News

  • Jennifer Burns posted an article
    The CPA is pleased to announce the winners of the 2019 Book Prize. see more

    The CPA is pleased to announce the winners of the 2019 edition of the  Book Prize.

    Seymour, Michel et Jérome Gosselin-Tapp, La nation pluraliste: Repenser la diversité religieuse au Québec

     Depuis 2006, le Québec débat âprement des règles gouvernant la laïcité de ses institutions et se trouve confronté à deux modèles apparemment irréconciliables : le républicanisme « jacobin » et le libéralisme individualiste, issus respectivement de la France et du Canada. En s’inspirant de la pensée du philosophe politique John Rawls, les auteurs proposent ici d’explorer une voie médiane mieux adap­tée à l’expérience québécoise. Dans ses travaux tardifs, Rawls met en avant une forme de libéralisme républicain affranchi de l’indi­vidualisme normatif de Kant et de Mill et récuse le paternalisme qui vise à imposer aux citoyens une certaine éthique de vie. Tout en étant neutre à l’égard des conceptions individualiste et com­munautarienne de la personne, il cherche à équilibrer les droits collectifs des peuples avec les droits individuels des personnes.


    C’est donc une conception strictement institutionnelle de la laïcité que présentent les auteurs, qui redéfinissent au passage l’interculturalisme, la liberté rationnelle et le consentement, ainsi que l’expérience religieuse, qui devient hybride, à la fois subjective et objective. En se servant de Rawls, ils expliquent clairement pourquoi l’expression de la religion fait partie de la liberté reli­gieuse, mais aussi pourquoi il faut faire la distinction entre les objets qui relèvent des libertés fondamentales et ceux qui sont sujets à des accommodements. Ils tracent ainsi une authentique troisième voie, qui pourrait bien faire sortir de l’impasse le débat québécois sur la laïcité.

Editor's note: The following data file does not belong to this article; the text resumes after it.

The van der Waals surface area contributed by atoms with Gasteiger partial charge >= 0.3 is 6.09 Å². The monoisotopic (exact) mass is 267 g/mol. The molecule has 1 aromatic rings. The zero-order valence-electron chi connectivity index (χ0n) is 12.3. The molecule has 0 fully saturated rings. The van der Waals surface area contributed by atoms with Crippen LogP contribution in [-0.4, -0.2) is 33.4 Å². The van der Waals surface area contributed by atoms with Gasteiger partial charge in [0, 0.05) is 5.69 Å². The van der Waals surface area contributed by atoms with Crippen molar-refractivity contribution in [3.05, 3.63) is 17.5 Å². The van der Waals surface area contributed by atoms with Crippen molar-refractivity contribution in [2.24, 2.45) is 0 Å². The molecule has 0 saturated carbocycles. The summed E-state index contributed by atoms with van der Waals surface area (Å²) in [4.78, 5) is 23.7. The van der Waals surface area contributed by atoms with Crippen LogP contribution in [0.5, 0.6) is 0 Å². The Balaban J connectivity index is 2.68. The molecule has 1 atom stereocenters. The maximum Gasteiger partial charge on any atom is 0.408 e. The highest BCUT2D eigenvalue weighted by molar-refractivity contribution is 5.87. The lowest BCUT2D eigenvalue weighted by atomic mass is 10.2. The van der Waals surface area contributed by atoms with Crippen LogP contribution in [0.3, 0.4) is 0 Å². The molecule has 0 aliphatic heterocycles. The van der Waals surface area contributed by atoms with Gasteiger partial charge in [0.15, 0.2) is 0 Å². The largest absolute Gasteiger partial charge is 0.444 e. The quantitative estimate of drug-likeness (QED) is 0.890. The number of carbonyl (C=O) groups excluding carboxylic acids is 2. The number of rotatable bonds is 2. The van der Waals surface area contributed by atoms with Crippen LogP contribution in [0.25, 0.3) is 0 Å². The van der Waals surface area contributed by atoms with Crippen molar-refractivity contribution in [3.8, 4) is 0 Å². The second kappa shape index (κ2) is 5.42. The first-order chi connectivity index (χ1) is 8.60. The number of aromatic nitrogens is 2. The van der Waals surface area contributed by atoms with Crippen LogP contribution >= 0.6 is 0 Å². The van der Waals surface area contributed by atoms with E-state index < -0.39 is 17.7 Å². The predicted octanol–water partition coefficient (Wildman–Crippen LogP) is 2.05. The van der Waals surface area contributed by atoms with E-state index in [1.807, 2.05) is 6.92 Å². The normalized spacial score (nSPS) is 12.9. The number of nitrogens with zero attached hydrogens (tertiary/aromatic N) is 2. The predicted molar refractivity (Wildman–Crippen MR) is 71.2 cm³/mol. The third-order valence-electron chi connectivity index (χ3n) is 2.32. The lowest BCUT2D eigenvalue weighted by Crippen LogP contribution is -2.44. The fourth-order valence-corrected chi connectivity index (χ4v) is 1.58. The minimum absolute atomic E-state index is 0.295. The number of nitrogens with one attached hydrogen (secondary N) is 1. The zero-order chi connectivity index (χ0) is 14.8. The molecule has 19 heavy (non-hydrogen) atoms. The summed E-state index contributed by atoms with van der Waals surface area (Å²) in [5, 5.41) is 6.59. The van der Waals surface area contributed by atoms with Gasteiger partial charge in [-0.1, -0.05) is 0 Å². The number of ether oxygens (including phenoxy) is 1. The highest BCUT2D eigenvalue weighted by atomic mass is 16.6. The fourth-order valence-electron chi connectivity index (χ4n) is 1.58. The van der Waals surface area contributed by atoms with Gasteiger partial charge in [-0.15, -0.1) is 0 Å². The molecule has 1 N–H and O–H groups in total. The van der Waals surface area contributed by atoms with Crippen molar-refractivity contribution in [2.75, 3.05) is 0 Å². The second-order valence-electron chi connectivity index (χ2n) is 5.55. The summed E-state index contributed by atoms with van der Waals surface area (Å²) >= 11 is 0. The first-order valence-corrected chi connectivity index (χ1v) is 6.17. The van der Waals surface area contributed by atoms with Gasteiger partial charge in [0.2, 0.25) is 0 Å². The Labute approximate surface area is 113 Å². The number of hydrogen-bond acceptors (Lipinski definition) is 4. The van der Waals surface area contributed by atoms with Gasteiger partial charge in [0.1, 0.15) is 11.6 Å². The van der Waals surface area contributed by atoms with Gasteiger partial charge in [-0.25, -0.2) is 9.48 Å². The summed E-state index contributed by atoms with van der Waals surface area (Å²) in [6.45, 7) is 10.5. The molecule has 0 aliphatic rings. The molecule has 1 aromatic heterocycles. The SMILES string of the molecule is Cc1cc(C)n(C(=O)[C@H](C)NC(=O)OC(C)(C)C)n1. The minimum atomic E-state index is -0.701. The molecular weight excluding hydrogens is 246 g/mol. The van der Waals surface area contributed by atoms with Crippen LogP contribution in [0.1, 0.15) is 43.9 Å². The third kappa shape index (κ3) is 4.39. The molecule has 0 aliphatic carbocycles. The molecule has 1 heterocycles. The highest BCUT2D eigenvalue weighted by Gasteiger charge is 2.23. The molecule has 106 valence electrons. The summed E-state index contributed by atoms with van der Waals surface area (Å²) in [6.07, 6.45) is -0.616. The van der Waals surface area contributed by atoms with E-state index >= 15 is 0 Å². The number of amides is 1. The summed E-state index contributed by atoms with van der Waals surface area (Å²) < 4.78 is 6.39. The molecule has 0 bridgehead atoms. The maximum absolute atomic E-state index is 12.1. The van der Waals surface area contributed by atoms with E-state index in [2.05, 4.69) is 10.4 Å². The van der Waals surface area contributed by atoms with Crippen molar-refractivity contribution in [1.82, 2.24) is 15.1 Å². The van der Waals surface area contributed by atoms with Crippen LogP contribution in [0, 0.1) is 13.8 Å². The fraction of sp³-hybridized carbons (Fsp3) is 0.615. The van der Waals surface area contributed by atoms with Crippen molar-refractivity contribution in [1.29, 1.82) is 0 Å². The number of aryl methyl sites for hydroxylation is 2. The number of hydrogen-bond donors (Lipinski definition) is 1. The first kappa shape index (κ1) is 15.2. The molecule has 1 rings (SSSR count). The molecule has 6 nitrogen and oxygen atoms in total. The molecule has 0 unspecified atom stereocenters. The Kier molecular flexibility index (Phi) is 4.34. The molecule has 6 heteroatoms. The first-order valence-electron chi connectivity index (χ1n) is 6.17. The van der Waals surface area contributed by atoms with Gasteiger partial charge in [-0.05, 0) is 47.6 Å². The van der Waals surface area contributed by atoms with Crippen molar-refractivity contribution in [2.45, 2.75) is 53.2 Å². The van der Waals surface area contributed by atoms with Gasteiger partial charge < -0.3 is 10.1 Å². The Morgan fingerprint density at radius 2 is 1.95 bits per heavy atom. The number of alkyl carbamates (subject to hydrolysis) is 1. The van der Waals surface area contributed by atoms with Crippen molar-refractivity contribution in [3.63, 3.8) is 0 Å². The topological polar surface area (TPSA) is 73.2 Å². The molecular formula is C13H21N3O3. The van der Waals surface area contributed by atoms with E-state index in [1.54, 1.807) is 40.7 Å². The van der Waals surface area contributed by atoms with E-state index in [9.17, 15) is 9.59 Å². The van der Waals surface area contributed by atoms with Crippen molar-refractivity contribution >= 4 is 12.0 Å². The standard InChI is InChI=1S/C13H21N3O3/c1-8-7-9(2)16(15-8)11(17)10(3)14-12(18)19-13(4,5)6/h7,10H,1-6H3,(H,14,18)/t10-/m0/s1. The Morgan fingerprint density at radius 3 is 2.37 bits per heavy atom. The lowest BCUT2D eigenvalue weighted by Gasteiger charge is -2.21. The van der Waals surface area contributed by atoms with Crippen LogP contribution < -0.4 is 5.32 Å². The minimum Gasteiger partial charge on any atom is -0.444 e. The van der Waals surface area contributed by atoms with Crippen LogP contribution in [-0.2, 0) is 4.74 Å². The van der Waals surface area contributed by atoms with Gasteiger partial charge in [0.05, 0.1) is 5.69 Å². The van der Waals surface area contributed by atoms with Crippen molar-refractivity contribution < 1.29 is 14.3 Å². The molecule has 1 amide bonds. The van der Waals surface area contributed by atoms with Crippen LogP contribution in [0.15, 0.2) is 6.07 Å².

Michel Seymour est professeur titulaire au Département de philosophie de l’Uni­versité de Montréal.
    Jérôme Gosselin-Tapp est doctorant au Département de philosophie de l’Université d’Ottawa.

     

    Abizadeh, Arash, Hobbes and the Two Face of Ethics

    Reading Hobbes in light of both the history of ethics and the conceptual apparatus developed in recent work on normativity, this book challenges received interpretations of Hobbes and his historical significance. Arash Abizadeh uncovers the fundamental distinction underwriting Hobbes's ethics: between prudential reasons of the good, articulated via natural laws prescribing the means of self-preservation, and reasons of the right or justice, comprising contractual obligations for which we are accountable to others. He shows how Hobbes's distinction marks a watershed in the transition from the ancient Greek to the modern conception of ethics, and demonstrates the relevance of Hobbes's thought to current debates about normativity, reasons, and responsibility. His book will interest Hobbes scholars, historians of ethics, moral philosophers, and political theorists.

    Arash Abizadeh is Professor at the Department of Political Science and Associate Member of the Department of Philosophy at McGill University.

    The CPA thanks the members of the jury and our prize sponsors, Cambridge University Press and Les Presses de l'Université de Montréal

  • Jennifer Burns posted an article
    The CPA is pleased to announce the winners of the 2019 Faculty and Student Essay Prizes. see more

     

     

     

     

     

     

     

     

    Non-tenured Professor, Lecturer, Sessional Essay Prize/Prix de l'essai de professeur-e sans permanence ou chargé-e de cours
    Vucu, Simona (Toronto) —   "Causal Powers as Accidents: Thomas Aquinas’s view"

    Tenured Professor Essay Prize/Prix de l'essai de professeur-e agrégé-e
    Kenyon, Tim (Brock) — "Peer idealization, internal examples, and the meta-philosophy of genius in the epistemology of disagreement"